The objective of this proposal is to design, construct, and evaluate a steerable needle to debulk intracerebral hemorrhages (ICH) less invasively, from within. This is motivated by the fact that 1 in 50 people will have an ICH in their lifetime, with 40% mortality  regardless of whether surgical decompression is attempted. Despite its ability to decompress at-risk tissue, one reason surgery does not produce better overall clinical outcomes may be because of the large volume of healthy brain tissue disrupted simply to access the surgical site. To provide a means of achieving decompression more safely, we propose to create a system capable of debulking the hematoma that results from an ICH without wide exposure, through a needle-sized entry path. Our new steerable needle system will debulk the hematoma from within using a superelastic, precurved aspiration cannula that is deployed within the hematoma through a straight outer needle. The tip of this aspiration cannula is maneuvered within the hematoma by coordinated linear motion and axial rotation of both needle and cannula.
The aims of this project involve integrating steerable needle hardware with computed tomography (CT) guidance and use of a deformation model to minimize the number of CT images required, and a demonstration of the system's effectiveness in a porcine model. To achieve these aims, this project brings together a multidisciplinary team combining expertise in neurosurgery (Co-I Weaver), electromechanical design of surgical devices (PI Webster), biomechanical modeling (PI Miga), computer science (Co-I Burgner), surgical research including animal studies (Co-I Williams), and image-guided surgery (all investigators). The endpoint of this R21 project will be a successful demonstration of the complete system in an animal model, which will pave the way for future R01-funded human clinical studies.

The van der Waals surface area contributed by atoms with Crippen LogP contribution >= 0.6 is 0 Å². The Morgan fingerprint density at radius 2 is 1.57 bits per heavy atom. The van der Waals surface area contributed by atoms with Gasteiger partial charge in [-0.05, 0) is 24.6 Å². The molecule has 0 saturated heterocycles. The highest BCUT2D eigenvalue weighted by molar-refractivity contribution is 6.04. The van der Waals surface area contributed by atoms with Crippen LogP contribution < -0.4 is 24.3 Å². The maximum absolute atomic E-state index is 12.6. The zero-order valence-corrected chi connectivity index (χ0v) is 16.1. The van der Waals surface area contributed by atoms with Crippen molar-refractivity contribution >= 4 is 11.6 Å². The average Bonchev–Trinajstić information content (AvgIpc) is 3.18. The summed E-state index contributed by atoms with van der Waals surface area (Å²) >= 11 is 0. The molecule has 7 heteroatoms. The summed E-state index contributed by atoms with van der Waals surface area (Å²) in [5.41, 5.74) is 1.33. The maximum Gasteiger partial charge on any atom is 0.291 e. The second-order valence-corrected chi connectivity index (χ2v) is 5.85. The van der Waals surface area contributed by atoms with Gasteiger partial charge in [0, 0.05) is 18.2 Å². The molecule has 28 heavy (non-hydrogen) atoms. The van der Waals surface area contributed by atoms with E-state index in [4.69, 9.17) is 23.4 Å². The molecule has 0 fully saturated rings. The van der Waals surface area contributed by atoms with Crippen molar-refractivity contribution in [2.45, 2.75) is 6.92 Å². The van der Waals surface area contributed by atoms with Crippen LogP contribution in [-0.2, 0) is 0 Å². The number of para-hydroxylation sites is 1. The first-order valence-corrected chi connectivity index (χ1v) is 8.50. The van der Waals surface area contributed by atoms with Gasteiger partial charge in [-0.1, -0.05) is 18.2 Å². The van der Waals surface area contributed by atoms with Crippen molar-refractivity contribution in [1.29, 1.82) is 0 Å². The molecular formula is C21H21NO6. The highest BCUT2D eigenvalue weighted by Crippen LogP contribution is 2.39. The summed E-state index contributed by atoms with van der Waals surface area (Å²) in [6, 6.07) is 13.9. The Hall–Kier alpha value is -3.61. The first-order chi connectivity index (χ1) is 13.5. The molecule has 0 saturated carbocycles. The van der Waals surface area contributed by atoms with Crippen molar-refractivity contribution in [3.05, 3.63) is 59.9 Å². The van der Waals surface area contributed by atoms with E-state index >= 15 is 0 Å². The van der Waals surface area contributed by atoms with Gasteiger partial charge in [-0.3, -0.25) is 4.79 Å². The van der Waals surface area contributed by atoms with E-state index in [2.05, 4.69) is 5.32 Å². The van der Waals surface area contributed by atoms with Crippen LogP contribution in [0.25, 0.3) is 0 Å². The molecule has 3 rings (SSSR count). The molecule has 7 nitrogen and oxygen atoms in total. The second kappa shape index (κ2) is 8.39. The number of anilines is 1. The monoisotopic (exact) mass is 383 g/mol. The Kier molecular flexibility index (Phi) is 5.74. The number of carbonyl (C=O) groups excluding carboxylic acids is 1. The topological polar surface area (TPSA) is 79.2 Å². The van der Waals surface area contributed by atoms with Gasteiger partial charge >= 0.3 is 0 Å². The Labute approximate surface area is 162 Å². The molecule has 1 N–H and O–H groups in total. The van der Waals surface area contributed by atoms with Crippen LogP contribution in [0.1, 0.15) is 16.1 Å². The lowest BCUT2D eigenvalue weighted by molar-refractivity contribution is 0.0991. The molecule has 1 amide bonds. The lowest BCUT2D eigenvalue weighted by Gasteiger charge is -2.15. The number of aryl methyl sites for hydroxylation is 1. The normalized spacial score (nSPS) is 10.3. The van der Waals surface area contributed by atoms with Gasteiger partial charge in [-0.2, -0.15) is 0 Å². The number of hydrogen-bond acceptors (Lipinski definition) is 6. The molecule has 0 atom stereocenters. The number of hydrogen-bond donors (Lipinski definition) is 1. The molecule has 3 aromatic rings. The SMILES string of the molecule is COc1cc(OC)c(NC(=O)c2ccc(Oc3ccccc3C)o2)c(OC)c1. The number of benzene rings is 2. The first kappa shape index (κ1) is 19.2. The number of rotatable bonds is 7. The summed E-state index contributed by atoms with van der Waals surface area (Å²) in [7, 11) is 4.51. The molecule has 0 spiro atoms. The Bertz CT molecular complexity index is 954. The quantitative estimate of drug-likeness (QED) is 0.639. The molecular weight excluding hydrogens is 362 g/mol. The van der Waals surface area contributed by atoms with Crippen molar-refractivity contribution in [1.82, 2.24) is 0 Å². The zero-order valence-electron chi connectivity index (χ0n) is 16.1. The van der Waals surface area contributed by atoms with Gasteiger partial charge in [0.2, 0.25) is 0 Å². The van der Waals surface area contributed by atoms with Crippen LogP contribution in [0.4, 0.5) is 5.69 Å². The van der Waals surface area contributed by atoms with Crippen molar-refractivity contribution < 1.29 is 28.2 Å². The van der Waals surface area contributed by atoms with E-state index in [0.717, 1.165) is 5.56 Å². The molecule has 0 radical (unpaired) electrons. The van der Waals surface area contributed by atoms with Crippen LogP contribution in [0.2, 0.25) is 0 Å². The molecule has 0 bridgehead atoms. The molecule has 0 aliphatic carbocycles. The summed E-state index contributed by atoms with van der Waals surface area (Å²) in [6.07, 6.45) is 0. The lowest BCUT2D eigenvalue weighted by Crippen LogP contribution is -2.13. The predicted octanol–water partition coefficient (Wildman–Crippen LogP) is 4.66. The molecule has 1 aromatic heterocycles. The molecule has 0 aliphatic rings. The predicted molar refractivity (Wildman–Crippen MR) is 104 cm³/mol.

Intracerebral hemorrhage (bleeding in the brain) strikes 1 in 50 people with 40% dying within the first month, and many more having brain damage as a result of prolonged excessive intracerebral pressure. This project focuses on creating a new steerable needle system to remove the hemorrhage with much less damage to healthy brain tissue than is required in current surgical approaches. By reducing pressure less invasively, we hypothesize that future clinical studies will show a reduction in both mortality rates and the severity of brain damage for intracerebral hemorrhage patients.